Hi, a newbie here. I was just "randomly" reviewing the map. But when I started seeing how it was made I started wondering: is it correct? Should I fix it or would I make a damage, on the long run? Here's the situation: in my zone mapper have just put lines that share some nodes when it came to mapping streets and stairs (there are a lot of stairs that flow into roads); they simply put a node in common between the street and the stairs. But, as obvious, this is a bit controversial and causes the real length of the stairs to not coincide with the satellite images and of course also reality of how things are put. I don't know much about online maps and how they are used to solve problems, but should I fix it? Is it worth it or am I just doing more damage than other?

asked 20 Feb, 15:59

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jonatoieri
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If the stairs flow into the streets it is correct that they share a node. This is not specific to steps - it applies to all kinds of "highway" objects in OpenStreetMap. They all represent lines that people or vehicles can travel along. If they didn't connect, routing engines would not be able to calculate routes, and it would be hard for map viewers to work out how to travel from A to B. For many purposes knowing the connectivity of streets is more important than their exact physical dimensions. I was not aware this was controversial.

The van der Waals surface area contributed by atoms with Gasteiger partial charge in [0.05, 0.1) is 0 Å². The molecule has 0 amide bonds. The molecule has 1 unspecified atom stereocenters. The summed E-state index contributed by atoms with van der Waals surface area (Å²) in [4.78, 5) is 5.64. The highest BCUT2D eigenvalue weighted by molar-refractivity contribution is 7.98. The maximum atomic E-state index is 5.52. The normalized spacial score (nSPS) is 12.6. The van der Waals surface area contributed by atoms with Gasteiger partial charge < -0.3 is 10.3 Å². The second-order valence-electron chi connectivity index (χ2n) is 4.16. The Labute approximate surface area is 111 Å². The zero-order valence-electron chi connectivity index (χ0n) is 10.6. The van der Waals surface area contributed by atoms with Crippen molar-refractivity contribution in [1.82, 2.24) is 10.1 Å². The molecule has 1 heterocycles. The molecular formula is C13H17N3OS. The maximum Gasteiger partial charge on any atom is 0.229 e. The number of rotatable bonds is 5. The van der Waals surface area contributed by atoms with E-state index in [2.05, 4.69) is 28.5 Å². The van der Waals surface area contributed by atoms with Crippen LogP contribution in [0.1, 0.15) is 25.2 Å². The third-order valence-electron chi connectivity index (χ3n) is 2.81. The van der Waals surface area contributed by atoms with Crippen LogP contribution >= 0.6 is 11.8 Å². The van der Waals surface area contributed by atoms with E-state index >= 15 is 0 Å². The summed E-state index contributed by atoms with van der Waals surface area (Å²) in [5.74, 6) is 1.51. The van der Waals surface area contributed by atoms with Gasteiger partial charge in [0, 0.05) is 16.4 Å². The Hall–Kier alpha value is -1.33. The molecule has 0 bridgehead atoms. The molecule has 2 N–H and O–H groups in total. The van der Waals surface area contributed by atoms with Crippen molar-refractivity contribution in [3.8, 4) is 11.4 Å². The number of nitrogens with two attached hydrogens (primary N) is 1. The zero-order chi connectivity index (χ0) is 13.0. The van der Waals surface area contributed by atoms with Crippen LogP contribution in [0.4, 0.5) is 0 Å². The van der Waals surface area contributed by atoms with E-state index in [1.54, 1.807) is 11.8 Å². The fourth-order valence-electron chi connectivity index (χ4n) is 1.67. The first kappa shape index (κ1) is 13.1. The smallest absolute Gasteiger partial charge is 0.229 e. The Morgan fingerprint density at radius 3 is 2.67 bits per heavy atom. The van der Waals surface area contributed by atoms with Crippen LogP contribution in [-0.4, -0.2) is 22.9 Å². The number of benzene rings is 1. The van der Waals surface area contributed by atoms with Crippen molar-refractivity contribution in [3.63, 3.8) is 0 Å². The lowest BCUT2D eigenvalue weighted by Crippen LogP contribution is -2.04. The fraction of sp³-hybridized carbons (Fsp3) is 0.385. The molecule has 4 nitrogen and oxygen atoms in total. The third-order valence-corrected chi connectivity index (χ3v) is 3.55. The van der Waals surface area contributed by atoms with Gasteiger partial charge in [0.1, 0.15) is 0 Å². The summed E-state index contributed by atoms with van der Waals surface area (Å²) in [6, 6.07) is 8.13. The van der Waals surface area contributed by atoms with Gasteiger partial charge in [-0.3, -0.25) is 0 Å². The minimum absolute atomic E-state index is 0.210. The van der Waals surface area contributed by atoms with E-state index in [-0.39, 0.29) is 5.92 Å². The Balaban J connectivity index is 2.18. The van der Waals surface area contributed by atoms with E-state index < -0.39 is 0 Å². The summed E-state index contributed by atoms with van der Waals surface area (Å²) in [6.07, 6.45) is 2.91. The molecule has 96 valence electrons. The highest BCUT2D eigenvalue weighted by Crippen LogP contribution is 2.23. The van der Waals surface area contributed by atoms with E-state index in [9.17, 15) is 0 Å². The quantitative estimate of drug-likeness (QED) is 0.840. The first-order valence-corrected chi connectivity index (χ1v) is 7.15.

That said, some mappers do try to also reflect the physical size of streets. You have discovered the width tag, and some mappers use the area:highway tag. But these are in addition to the "connectivity" concept, they do not replace it.

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answered 20 Feb, 17:48

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alan_gr
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Okay maybe if I just add the width to the intended streets it's easier and much faster to modify. Just realised.

(20 Feb, 17:36) jonatoieri

Ok thanks, I'll fix my mistakes. Anyway, no I didn't mean controversial in that sense, it was meant in my own sense. (I'm still learning some English words, sorry)

(20 Feb, 23:42) jonatoieri

It's usually recommended that bridge=yes is to be split to reflect the actual structure only, instead of connecting to roads on both sides directly. So I can understand why this question appears.

(21 Feb, 07:37) Kovoschiz

Changing a highway=steps so that this tag is only present on the actual part covered by stairs can be generally regarded as an example of stepwise refinement of the mapping.

The key information is that this route contains steps & is therefore not accessible to wheelchair users & others with limited mobility. It's usually a simple thing to split the way and retag the non-stair parts as highway=footway. (Even then you will have something marked as a footway crossing from the centre line of the road, but this is absolutely necessary to provide a networked model for routing).

There are plenty of other things which can then be added to the step section: count of number of steps (step_count), presence of handrails (handrail), surface etc). At the extreme end one might map each separate flight of stairs as a distinct way with each landing as a footway.

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answered 20 Feb, 20:14

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SK53 ♦
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question asked: 20 Feb, 15:59

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